But there’s nothing I hate more than killing for this job. The management decides what I’m doing with each wake-up, and they make it clear that my task is the most important thing in the world. It’s worth dying for. It’s worth killing for. They may even be right. For all I know, that little girl is going to grow up to be some world-changing scientist or politician. Whatever she becomes must be a big deal. I mean, someone sent another Traveler back to stop me, and that one went straight to lethal force.
But it’s not the Traveler that bugs me so much as the host. I can’t kill the Traveler without killing the host.
And that’s not right, damn it.
It’s not right that Jason Ogilvie has to either die or go up on a murder charge for the sake of my sacred fucking mission. It’s not right that the same is true for his girlfriend. These are human beings, with friends. Family. Lives. Futures of their own.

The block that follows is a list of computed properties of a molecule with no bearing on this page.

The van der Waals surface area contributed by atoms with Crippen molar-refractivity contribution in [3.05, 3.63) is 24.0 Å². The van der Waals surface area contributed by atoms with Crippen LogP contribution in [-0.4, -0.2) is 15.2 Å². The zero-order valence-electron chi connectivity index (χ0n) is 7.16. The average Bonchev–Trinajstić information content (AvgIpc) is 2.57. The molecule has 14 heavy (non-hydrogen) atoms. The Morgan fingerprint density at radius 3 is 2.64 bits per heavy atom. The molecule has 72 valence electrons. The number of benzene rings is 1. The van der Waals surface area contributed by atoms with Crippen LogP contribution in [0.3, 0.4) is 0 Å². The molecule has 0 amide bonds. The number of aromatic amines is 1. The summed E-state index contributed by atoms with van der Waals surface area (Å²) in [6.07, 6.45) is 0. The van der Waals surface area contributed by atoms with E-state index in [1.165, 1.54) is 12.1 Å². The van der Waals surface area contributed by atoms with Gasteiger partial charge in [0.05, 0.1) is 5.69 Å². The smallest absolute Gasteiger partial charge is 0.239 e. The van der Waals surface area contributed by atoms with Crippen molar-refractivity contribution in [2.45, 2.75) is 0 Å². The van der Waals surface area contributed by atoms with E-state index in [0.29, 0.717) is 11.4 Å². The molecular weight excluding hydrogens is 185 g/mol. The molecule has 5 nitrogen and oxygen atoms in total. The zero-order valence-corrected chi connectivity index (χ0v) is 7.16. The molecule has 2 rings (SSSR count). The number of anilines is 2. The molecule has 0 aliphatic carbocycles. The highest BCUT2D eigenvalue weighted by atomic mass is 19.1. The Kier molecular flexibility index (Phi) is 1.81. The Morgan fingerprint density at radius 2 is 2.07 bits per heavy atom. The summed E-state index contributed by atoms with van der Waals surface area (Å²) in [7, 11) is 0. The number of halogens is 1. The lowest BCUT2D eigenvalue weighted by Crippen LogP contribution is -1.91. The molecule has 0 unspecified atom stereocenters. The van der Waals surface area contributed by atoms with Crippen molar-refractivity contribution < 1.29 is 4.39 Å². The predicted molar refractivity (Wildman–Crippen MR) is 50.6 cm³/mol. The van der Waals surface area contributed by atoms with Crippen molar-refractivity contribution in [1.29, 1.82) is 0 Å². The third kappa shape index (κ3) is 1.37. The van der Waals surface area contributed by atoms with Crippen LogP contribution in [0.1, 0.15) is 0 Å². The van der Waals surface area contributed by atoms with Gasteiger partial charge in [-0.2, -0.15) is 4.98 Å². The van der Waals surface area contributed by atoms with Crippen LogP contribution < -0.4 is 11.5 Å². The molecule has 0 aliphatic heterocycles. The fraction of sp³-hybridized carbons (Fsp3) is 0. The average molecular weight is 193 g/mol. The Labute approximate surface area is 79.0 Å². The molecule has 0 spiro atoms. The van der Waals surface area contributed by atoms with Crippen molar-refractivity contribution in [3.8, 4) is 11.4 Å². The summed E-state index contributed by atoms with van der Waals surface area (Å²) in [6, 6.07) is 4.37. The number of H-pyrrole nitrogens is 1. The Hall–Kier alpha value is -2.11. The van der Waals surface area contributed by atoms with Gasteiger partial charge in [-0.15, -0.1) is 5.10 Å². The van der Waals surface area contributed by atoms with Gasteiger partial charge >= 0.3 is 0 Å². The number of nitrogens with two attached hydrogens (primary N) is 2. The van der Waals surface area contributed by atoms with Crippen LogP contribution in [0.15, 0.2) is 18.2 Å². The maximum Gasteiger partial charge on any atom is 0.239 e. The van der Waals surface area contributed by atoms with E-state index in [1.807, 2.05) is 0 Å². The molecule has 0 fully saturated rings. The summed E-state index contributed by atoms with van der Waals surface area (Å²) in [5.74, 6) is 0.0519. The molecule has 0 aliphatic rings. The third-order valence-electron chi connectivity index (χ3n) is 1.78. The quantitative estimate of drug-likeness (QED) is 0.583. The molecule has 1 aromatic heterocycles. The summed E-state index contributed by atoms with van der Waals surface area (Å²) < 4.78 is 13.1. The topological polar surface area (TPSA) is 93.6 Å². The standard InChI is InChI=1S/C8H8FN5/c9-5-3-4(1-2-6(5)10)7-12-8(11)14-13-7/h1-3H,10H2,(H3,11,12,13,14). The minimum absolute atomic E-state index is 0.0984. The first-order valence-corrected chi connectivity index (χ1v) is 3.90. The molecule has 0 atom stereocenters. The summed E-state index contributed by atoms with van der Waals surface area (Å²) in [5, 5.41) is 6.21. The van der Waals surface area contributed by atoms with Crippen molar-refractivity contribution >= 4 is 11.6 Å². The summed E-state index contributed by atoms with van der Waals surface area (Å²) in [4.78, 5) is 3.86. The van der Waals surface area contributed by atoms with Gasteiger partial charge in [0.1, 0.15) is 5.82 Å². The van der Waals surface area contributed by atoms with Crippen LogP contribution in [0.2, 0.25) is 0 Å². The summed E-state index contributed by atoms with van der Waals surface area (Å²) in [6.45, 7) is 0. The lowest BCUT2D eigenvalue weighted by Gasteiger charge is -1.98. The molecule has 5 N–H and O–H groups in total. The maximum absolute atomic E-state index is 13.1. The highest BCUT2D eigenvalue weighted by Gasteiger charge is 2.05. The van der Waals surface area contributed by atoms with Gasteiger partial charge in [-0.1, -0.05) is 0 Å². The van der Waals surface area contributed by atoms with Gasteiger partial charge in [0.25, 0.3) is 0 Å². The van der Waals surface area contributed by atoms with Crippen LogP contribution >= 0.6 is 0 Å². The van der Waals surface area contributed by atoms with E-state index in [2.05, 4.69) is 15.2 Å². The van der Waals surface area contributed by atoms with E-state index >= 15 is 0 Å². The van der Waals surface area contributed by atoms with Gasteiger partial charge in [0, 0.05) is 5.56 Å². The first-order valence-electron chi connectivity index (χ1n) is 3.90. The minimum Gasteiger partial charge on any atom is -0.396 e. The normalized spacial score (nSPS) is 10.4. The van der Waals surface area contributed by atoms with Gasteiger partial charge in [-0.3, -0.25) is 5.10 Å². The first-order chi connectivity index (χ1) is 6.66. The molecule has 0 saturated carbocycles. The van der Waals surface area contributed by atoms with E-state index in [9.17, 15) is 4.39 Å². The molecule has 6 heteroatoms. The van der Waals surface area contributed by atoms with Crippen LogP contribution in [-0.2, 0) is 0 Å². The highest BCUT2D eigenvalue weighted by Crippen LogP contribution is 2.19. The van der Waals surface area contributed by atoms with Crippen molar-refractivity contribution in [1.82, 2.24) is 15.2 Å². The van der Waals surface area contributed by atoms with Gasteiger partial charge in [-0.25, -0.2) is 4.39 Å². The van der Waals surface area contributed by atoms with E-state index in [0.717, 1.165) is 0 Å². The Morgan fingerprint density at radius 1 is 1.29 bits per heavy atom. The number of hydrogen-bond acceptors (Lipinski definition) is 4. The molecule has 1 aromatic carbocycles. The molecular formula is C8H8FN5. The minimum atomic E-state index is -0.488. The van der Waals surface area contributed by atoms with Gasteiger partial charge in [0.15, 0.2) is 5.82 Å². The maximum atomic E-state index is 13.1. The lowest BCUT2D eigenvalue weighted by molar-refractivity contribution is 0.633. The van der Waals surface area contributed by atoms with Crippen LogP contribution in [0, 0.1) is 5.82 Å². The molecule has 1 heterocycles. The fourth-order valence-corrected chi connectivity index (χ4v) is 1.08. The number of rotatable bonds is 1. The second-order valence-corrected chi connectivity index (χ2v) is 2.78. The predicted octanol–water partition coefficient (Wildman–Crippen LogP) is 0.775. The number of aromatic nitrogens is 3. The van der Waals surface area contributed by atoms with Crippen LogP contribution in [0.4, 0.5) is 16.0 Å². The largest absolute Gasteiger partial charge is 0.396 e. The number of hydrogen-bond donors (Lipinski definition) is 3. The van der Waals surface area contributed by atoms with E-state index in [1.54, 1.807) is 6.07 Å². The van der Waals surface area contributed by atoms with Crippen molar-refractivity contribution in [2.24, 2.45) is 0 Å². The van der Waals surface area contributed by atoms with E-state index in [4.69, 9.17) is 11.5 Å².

But not anymore. Those lives and futures just got bartered away for someone else’s. Someone the management considers more important. And those lives are shot all because that blonde pulled a trigger.
All because they were unlucky enough to be hosts.
But letting my mind linger on this isn’t going to help me any. If I don’t complete my mission, then two lives have been ruined for nothing. And that’s not acceptable.
Time for the hunted to become the hunter.
But first, I wait.
The sun is high, but not yet at its apex, so it’s late morning. Not more than an hour has passed since I read my assignment, so I’ve got about five hours and some change before the big moment. At least Jason Ogilvie must be used to colder temperatures, because the slight nip in the air isn’t bothering me.